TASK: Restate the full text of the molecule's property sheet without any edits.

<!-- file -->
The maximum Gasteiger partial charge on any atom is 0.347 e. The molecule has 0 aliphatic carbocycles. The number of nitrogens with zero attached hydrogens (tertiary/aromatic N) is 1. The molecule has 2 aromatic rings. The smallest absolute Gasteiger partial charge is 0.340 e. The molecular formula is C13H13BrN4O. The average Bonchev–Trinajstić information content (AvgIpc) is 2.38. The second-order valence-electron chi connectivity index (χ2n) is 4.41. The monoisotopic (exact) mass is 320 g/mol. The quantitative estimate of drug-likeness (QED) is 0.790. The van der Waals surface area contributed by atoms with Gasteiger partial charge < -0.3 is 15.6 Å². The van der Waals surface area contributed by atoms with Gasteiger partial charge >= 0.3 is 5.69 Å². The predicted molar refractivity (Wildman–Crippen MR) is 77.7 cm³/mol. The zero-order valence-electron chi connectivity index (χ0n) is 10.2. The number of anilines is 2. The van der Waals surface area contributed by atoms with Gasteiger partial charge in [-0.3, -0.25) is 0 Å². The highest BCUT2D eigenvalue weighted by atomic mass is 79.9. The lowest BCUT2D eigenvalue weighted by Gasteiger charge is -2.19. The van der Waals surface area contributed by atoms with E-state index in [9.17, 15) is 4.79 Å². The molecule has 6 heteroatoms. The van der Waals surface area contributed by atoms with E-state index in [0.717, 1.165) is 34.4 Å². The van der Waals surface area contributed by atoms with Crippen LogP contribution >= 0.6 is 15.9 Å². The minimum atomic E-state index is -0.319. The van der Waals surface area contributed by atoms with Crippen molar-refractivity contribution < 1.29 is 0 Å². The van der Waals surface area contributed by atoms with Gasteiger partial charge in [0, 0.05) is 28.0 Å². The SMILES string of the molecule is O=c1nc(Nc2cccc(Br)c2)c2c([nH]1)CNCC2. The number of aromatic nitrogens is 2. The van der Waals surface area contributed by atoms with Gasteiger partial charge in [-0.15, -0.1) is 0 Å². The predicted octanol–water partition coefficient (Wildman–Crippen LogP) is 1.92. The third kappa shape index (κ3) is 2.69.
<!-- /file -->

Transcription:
The maximum Gasteiger partial charge on any atom is 0.347 e. The molecule has 0 aliphatic carbocycles. The number of nitrogens with zero attached hydrogens (tertiary/aromatic N) is 1. The molecule has 2 aromatic rings. The smallest absolute Gasteiger partial charge is 0.340 e. The molecular formula is C13H13BrN4O. The average Bonchev–Trinajstić information content (AvgIpc) is 2.38. The second-order valence-electron chi connectivity index (χ2n) is 4.41. The monoisotopic (exact) mass is 320 g/mol. The quantitative estimate of drug-likeness (QED) is 0.790. The van der Waals surface area contributed by atoms with Gasteiger partial charge < -0.3 is 15.6 Å². The van der Waals surface area contributed by atoms with Gasteiger partial charge >= 0.3 is 5.69 Å². The predicted molar refractivity (Wildman–Crippen MR) is 77.7 cm³/mol. The zero-order valence-electron chi connectivity index (χ0n) is 10.2. The number of anilines is 2. The van der Waals surface area contributed by atoms with Gasteiger partial charge in [-0.3, -0.25) is 0 Å². The highest BCUT2D eigenvalue weighted by atomic mass is 79.9. The lowest BCUT2D eigenvalue weighted by Gasteiger charge is -2.19. The van der Waals surface area contributed by atoms with E-state index in [9.17, 15) is 4.79 Å². The molecule has 6 heteroatoms. The van der Waals surface area contributed by atoms with E-state index in [0.717, 1.165) is 34.4 Å². The van der Waals surface area contributed by atoms with Crippen LogP contribution >= 0.6 is 15.9 Å². The minimum atomic E-state index is -0.319. The van der Waals surface area contributed by atoms with Crippen molar-refractivity contribution < 1.29 is 0 Å². The van der Waals surface area contributed by atoms with Gasteiger partial charge in [0, 0.05) is 28.0 Å². The SMILES string of the molecule is O=c1nc(Nc2cccc(Br)c2)c2c([nH]1)CNCC2. The number of aromatic nitrogens is 2. The van der Waals surface area contributed by atoms with Gasteiger partial charge in [-0.15, -0.1) is 0 Å². The predicted octanol–water partition coefficient (Wildman–Crippen LogP) is 1.92. The third kappa shape index (κ3) is 2.69.